1. Visit in May. We think it’s the best time from price point of view with few people being in museums and hotels. And generally it’s warm.
2. When coming out take with you an umbrella and warm clothes, at least a jacket on a sunny day. About the St. Petersburg’s unpredictable weather read our post here.
3. Beware of icicles and slippery sidewalks in the winter and early spring. About other threats read here.
4. Do not take part in political protests or other political actions. Never know where you’ll end up a protest evening – in a police station or in your bed at a hotel.
5. Don’t neglect the requirements of registration. To know more about getting a permission for a stay read our post here.
6. Reserve at least 3-4 hours for visiting the Hermitage.
7. Take a boat trip.
8. Don’t discuss the theme of World War II and never make any jokes on the subject. If you are involved in a talk about it remember one main thing: USSR made the biggest contribution to the victory over the fascism. The Victory in the Great Patriotic war (1941-1945) is the most important holiday in Russia, being celebrated on May, 9.
9. Avoid visiting the city center on May 9 (The Great Victory day), May 27 (St. Petersburg’s birthday) and the festival “Scarlet sails” (The day of school graduates with evening dancing and night loud celebration) unless you like crowds. There are shows on these days (military parades, concerts, carnival), but the crowds of people will surely prevent you from watching the events. The celebration of the city’s birthday can be put on another day, if May 27 is a week-day.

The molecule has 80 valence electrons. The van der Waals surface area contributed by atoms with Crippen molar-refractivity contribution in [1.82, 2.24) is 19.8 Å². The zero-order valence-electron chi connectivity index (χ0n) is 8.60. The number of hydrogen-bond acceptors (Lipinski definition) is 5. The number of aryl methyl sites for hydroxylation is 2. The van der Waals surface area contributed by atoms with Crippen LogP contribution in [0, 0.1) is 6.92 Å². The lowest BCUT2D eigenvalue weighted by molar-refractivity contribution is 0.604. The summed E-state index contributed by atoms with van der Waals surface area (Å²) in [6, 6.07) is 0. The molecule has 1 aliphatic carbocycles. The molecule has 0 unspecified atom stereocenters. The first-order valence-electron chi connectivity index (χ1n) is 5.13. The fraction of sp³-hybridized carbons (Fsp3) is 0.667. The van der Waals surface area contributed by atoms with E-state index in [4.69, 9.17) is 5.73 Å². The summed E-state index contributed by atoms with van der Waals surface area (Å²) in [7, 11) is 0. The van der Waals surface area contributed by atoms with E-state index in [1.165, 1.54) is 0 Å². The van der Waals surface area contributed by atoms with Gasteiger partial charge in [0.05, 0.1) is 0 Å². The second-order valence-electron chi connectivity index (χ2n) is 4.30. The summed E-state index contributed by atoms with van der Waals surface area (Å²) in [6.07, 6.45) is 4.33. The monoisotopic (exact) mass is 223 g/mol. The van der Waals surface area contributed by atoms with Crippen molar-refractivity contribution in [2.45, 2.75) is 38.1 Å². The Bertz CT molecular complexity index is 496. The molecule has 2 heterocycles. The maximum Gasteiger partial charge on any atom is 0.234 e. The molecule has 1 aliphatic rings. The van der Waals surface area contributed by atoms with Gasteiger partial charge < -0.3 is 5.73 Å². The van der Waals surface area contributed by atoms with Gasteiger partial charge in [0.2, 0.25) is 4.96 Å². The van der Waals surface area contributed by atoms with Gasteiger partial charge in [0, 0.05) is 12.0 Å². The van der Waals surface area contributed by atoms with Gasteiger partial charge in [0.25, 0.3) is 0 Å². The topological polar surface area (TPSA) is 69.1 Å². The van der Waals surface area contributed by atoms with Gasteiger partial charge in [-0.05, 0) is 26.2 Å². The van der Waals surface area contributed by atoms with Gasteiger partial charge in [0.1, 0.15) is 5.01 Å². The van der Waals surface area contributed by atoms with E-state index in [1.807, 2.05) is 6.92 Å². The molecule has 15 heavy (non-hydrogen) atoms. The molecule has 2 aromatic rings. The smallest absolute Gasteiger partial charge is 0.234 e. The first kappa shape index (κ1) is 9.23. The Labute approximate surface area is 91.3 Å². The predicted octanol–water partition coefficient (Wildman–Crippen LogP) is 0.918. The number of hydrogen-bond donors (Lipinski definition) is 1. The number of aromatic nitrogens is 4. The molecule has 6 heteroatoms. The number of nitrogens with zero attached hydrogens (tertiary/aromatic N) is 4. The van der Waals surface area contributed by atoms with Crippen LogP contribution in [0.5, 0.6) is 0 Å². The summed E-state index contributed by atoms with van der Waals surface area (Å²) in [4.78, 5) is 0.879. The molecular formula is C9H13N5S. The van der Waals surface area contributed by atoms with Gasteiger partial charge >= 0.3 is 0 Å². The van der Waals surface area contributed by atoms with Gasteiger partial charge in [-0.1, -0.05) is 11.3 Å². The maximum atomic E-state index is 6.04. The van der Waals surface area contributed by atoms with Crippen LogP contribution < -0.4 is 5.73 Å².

10. Try to avoid discussing Ukraine-related themes. In Russia, people are generally divided by three categories: those who disapprove the actions of Ukraine authorities referring to them as to “fascists” and support those who seek independence; those who disapprove the independence supporters; those to whom it’s all the same (the largest group, about 90 per cent). You can meet a representative of any of these groups, and it’s good if this one belongs to the third group.
11. Take maps at airport of Pulkovo or tourist information centers containing the names of the streets in Cyrillic and Latin. The reason is that most streets are named only in Cyrillic, and the map only in Cyrillic or only in Latin will not help you much.
12. Read The Guide to St. Petersburg blog regularly and don’t hesitate to ask.
13. Don’t be afraid of Mr. Putin. We’ve seen him, nothing dangerous, really.
If you have any questions about St. Petersburg, ask us here
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